Which is amazing considering how the find still enchants people to this day. In fact some of the material found inside KV62 is touring the world and attracting crowds right now.
KV62 is the tomb of Tutankhamun in the Valley of the Kings. In 1922 Howard Carter discovered it hidden under ancient debris. Over the next 8 years the tomb was slowly, carefully, and meticulously emptied of its contents. Much has been written about the discovery and excavation but the details have never been collected in one publicly accessible place. At least not until the present day. I thank Wayne for bringing to my attention a web site where I may end up spending too much time.
Tutankhamun: Anatomy of an Excavation by the Griffith Institute, Oxford aims to be the place where all the photos, maps, notes, and other details can be collected in one place. For anyone and everyone to explore at their leisure. There are photos of the excavation work taking place, notes from Howard Carter, Alfred Lucas, and Lord Carnarvon on the robberies that probably occurred soon after the tomb was first sealed, and maps and drawings of the tomb.
Much of the notebooks and other written material is online in transcripts without scans or photographs of the originals so you won't be reading Howard Carter's notebooks directly. Luckily the list of numbered objects removed from the tomb is presented with the original photographs and scans of the original handwritten object cards along with transcriptions to make reading easier. Item 256 is the King's mummy and 256a is the Gold Mask of the King. You can see the mask as it was found in situ as well as after removal from the mummy.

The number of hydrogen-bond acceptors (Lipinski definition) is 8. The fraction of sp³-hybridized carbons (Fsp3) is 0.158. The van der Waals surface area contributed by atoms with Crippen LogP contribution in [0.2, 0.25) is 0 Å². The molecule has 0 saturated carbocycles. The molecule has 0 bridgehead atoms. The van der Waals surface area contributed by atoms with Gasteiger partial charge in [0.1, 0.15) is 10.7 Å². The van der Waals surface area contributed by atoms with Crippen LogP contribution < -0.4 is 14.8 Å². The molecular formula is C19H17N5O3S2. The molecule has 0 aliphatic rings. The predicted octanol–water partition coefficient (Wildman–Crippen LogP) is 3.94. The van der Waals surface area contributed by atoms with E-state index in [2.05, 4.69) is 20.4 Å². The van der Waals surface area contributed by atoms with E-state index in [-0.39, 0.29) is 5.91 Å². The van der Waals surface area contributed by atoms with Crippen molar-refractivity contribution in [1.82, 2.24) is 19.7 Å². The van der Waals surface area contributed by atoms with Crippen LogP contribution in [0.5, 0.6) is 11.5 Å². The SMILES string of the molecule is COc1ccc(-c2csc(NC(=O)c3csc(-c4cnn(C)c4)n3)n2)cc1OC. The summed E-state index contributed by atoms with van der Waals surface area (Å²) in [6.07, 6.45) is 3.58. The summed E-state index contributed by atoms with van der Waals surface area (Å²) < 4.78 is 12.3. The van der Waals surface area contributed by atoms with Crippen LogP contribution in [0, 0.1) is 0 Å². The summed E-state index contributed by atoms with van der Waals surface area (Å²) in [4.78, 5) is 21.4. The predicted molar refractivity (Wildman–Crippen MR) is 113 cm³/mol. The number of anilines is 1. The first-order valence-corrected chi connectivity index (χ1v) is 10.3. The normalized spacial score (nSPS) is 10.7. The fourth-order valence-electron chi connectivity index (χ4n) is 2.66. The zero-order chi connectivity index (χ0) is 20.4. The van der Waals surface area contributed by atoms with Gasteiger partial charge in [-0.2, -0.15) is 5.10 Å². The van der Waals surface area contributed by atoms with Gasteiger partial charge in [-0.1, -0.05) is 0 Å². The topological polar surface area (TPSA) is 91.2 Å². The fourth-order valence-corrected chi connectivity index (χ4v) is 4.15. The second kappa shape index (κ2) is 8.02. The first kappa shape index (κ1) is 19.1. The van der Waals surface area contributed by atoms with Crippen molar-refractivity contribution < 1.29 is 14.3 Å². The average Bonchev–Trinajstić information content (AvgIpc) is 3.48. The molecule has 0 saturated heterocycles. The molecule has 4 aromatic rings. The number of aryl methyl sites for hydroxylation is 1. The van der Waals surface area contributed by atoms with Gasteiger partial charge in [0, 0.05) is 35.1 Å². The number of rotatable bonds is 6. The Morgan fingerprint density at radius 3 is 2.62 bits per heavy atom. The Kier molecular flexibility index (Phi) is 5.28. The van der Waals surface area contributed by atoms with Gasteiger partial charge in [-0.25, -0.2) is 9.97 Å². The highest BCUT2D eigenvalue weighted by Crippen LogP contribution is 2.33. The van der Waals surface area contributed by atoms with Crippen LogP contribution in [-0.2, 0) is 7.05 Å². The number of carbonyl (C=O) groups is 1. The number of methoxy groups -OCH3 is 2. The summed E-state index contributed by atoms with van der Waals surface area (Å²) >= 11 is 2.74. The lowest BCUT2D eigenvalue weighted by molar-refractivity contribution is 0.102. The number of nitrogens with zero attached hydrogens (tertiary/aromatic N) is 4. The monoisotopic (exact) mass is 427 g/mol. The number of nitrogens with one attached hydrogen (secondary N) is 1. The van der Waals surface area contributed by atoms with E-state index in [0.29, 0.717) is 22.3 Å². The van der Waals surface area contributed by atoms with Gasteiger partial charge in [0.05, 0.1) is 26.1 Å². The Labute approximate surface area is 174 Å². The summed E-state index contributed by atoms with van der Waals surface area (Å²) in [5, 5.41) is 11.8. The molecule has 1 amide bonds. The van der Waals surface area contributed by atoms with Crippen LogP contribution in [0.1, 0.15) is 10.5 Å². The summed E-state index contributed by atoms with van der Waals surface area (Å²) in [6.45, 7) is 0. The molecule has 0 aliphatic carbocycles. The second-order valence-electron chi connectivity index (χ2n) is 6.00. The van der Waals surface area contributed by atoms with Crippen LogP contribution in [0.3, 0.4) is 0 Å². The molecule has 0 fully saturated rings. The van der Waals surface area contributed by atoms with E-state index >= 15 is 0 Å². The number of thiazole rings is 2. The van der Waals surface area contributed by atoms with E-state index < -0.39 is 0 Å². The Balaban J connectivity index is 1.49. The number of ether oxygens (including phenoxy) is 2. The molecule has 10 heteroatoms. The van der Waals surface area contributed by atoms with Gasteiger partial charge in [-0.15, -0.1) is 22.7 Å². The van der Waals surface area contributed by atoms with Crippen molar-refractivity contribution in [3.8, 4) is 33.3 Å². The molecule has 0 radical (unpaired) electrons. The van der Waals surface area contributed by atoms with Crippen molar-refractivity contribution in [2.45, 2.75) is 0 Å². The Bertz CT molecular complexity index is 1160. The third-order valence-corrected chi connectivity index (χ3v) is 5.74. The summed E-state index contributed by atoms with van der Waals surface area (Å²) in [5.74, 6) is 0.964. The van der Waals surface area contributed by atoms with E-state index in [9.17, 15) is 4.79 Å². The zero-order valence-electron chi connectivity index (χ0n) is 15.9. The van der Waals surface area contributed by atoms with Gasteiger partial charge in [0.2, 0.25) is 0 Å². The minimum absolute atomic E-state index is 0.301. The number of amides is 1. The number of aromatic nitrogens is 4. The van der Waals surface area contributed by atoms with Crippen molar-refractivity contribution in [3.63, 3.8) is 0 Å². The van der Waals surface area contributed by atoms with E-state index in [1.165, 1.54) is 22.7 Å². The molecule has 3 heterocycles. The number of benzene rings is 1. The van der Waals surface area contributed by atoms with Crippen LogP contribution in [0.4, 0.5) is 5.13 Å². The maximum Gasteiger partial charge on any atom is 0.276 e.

The first object card for the mask reminds me of the only memory I have of seeing King Tut's mask in person. In the 1970s the treasure of King Tut went on tour. Unlike the current travelling exhibition the 1970s exhibit did include the gold mask. All I remember of the seeing the 1970s exhibit on a dark ealry winter's night is the clear recollection of just how small the mask was. Just over 50 cms tall and less than 40 cms across. That's when it struck me that King Tut really was the boy king.
With all the physics and chemistry and other 'hard' sciences I find that I forget that archeology is a science as well. The detailed records and photographs of the King Tut excavation are a wonderful example of that science. Looking at the photographs and maps it's easy to see why King Tut's tomb caught the public imagination. Over 80 years later the public's fascination continues.
Now if you don't mind... I'm going to find an old comedy album, put on Steve Martin, and look at the original photographs while singing along to King Tut:
"Now, if I'd known / they'd line up just to see him, / I'd trade in all my money / And bought me a museum."
I was also fortunate enough to see the 1970's exhibit. I remember the details of the mask and just how imperfect it was. You could tell it was a handmade article from hundreds of years ago. The pictures you see of it often lack the details, and present a more perfect view.
I saw the current exhibit when it came to Toronto. There were a couple of necklaces made of very tiny hand made metal beads. The photographs in the book about the tour did little to show the amazing detail. All those individual and very tiny beads. No two alike. Looking at it you can see the work and craftsmanship. Most of that is lost in the photos.
I keep reminding myself that skill and technique are nothing modern. Given time, practise, and talent anyone at anytime could create art that still invokes disbelief and awe.
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